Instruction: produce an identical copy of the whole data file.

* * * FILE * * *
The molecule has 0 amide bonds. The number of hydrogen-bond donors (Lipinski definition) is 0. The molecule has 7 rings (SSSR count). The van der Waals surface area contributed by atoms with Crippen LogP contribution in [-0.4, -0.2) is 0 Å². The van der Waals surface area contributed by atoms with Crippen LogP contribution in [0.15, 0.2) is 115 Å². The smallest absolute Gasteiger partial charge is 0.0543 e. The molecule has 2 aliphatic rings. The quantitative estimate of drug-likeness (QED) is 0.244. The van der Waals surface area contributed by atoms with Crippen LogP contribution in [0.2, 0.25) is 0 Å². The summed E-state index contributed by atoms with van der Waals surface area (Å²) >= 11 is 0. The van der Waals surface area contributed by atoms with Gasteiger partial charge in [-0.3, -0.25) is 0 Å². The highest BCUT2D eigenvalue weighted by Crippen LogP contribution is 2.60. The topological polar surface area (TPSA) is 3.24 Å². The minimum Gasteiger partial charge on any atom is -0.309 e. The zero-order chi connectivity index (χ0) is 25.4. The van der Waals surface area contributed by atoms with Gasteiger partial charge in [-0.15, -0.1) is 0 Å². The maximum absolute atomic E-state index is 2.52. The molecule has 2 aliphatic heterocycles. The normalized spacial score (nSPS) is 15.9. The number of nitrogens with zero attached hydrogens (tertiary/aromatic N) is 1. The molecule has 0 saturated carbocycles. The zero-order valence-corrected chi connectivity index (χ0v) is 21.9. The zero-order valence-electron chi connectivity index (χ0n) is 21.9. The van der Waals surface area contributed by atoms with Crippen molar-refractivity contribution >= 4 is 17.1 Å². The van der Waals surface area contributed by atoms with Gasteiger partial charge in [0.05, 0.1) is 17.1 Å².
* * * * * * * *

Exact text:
The molecule has 0 amide bonds. The number of hydrogen-bond donors (Lipinski definition) is 0. The molecule has 7 rings (SSSR count). The van der Waals surface area contributed by atoms with Crippen LogP contribution in [-0.4, -0.2) is 0 Å². The van der Waals surface area contributed by atoms with Crippen LogP contribution in [0.15, 0.2) is 115 Å². The smallest absolute Gasteiger partial charge is 0.0543 e. The molecule has 2 aliphatic rings. The quantitative estimate of drug-likeness (QED) is 0.244. The van der Waals surface area contributed by atoms with Crippen LogP contribution in [0.2, 0.25) is 0 Å². The summed E-state index contributed by atoms with van der Waals surface area (Å²) >= 11 is 0. The van der Waals surface area contributed by atoms with Gasteiger partial charge in [-0.3, -0.25) is 0 Å². The highest BCUT2D eigenvalue weighted by Crippen LogP contribution is 2.60. The topological polar surface area (TPSA) is 3.24 Å². The minimum Gasteiger partial charge on any atom is -0.309 e. The zero-order chi connectivity index (χ0) is 25.4. The van der Waals surface area contributed by atoms with Gasteiger partial charge in [-0.15, -0.1) is 0 Å². The maximum absolute atomic E-state index is 2.52. The molecule has 2 aliphatic heterocycles. The normalized spacial score (nSPS) is 15.9. The number of nitrogens with zero attached hydrogens (tertiary/aromatic N) is 1. The molecule has 0 saturated carbocycles. The zero-order valence-corrected chi connectivity index (χ0v) is 21.9. The zero-order valence-electron chi connectivity index (χ0n) is 21.9. The van der Waals surface area contributed by atoms with Crippen molar-refractivity contribution >= 4 is 17.1 Å². The van der Waals surface area contributed by atoms with Gasteiger partial charge in [0.05, 0.1) is 17.1 Å².